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Marty Stuart

Saturday, Dec. 15; Incahoots

What to make of Marty Stuart? With his Marty Party TV variety shows, his obsequious duets with Travis Tritt, his spiked and moussed mullet, his $1,000 dental work and his purple-and-pink Nudie suits, Stuart seems, on the surface, like a hot new country-rocker on a semipermanent Vegas stand. But once you get past the glitterbilly flash and play his records, you hear one of the strongest, sharpest traditionalists on the country scene. Born in Philadelphia, Miss., and raised on Flatt and Scruggs, Bill Monroe and gospel music, Stuart first played mandolin with the Sullivans, one of the premier bluegrass gospel groups of the '70s, and got an early taste of the festival and Pentecostal circuit in the South. He was good: a guitar and mandolin prodigy with a clean, unwavering tenor. Though still a kid, he soon found himself backing up his idols: Lester Flatt, Vassar Clements, Doc Watson, Willie Nelson, Emmylou Harris and even Neil Young and Billy Joel. In the '90s, he made a push for the country main stream, following the same path as new traditionalists such as George Strait, Ricky Skaggs and John Anderson but also bringing a dose of rockabilly and hillbilly swagger to country radio with Top 10 hits such as "This One's Gonna Hurt You," "Hillbilly Rock" and "Tempted." While Garth and Shania were pushing the pop and arena-rock envelopes, Stuart never diluted his twangy hard-country sound.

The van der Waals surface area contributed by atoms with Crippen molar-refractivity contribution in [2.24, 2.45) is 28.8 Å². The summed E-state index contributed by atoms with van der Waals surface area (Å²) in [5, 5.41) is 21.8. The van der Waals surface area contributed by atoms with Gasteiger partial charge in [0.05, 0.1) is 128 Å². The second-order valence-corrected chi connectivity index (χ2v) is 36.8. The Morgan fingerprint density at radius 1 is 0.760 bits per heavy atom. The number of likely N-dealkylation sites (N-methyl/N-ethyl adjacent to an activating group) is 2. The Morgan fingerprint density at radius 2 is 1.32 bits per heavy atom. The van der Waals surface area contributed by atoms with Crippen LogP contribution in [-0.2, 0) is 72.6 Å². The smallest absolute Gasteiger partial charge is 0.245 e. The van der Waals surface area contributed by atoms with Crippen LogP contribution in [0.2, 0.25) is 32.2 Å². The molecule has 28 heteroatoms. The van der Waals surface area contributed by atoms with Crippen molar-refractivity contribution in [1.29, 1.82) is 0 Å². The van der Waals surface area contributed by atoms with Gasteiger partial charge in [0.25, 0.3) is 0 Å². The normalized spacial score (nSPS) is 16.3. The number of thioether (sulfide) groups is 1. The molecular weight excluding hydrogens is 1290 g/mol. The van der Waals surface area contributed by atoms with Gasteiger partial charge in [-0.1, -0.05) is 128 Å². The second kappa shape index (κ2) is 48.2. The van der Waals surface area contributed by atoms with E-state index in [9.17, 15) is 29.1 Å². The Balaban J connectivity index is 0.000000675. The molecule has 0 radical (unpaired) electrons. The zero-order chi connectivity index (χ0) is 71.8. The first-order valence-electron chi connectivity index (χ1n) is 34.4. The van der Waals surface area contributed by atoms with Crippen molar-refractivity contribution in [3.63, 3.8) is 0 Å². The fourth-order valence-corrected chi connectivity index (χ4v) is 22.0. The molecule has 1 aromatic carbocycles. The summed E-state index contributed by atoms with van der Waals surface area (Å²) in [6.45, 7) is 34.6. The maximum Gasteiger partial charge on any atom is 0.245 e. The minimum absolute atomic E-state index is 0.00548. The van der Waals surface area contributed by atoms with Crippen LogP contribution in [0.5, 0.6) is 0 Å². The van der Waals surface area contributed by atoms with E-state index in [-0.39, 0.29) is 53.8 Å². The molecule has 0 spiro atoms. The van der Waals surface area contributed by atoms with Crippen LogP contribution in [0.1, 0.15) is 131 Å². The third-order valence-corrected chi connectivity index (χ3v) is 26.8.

Over the years, Stuart has become a major collector of country-music memorabilia, and his acquisitions -- including Ernest Tubb's tour bus, Hank Snow's Nudie suit and Roy Orbison's guitar -- take up whole rooms at the Country Music Hall of Fame. He's also a serious photographer and a dedicated activist for the Lakota people. His music, moreover, has remained vital. The Pilgrim, Stuart's most recent work, was a commercial debacle but an artistic milestone -- a country concept album that works from start to finish. Stuart adopts the persona of the outlaw pilgrim, much as Nelson, Kristofferson and Cash have done, and navigates the bittersweet and brutal currents of working-class Southern life without getting swept away by pretension.

 
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